I just lent a musically savvy friend a copy of Britten’s A Midsummer Night’s Dream.  It’s a great work.  My musical friend gave it a real try, but he missed 95% of it.  Like, it mostly didn’t register.

I was a fan of the Mozart operas because I was so familiar with the Mozart sound, which I loved.  I became interested in opera and La Boheme (due to the popularity of Rent) in particular.  Another friend recommended a great recording of La Boheme to buy and listen to.  I recall first hearing the beloved Puccini masterpiece and scratching my head.  What on earth did ANYONE hear in this work?  I heard one song that grabbed my attention but the rest, unlike Mozart, seemed meandering and even non-melodic.  Can you imagine anyone thinking Puccini as non-melodic?  Puccini critics find him to be too melodic, almost pandering to the lowest popular instincts, much like an Andrew Lloyd Weber musical.  My friend encouraged me to keep listening.  I did, and finally I was struck by what it is you are listening to when you listen to Puccini. I fell in love.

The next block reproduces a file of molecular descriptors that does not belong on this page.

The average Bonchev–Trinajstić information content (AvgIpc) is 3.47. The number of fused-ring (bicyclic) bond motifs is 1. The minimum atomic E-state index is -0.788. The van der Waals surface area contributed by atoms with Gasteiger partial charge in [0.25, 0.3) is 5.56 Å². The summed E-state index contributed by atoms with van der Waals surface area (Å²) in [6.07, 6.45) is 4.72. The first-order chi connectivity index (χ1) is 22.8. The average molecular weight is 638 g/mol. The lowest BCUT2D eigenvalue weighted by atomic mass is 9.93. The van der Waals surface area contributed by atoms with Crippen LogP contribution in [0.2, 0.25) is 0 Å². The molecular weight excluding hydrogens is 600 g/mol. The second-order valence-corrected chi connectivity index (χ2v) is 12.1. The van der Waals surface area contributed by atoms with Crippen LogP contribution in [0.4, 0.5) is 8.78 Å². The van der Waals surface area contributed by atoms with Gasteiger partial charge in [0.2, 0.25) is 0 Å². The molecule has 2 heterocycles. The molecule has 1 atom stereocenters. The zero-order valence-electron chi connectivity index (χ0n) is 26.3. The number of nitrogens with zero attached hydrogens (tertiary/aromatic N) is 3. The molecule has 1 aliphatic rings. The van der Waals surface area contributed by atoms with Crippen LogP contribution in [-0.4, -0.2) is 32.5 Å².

The issue here is not whether I liked or disliked the composer.  My point here is that what I was comfortable with did not easily transfer into a different musical sensibility.  The issue was I couldn’t even hear what others found appealing (regardless of my own feeling.)  Mozart is crisp and punchy, with a sort of zest that moves the opera forward.  Puccini has long leisurely lines of melody and the orchestra gives the work forward movement, often referring to earlier motifs as points of reference.  Some Puccini melodies are clean and identifiable and often rapturous.  But other sections are just as compelling and dramatic as characters talk to each other and move the plot forward.  Two famous arias in La Boheme are sort of lyrical monologues that seem to have no solid melody at all, relying on motif style delivery.

And then there is Wagner.  Etc.

How I found a love of Britten, I don’t recall.  He is oblique with a subtle mix of dissonance and lyricism.  Dialogues emerge into full motifs but it is hard to trace the development unless you are very familiar with the piece.  He can be direct, but more often he is very indirect.  It is a thrilling musical language.  It took me years before I could appreciate his opera The Turn of the Screw, many consider to be a masterpiece.

Curiosity of one sort or other kept me engaged.  What do others hear in this work?  What is the composer doing?  With Britten, questions still linger and those questions keep me coming back for more.  What is Britten up to in these long meandering passages from Oberon, king of the fairies, with his oddly eerie countertenor voice?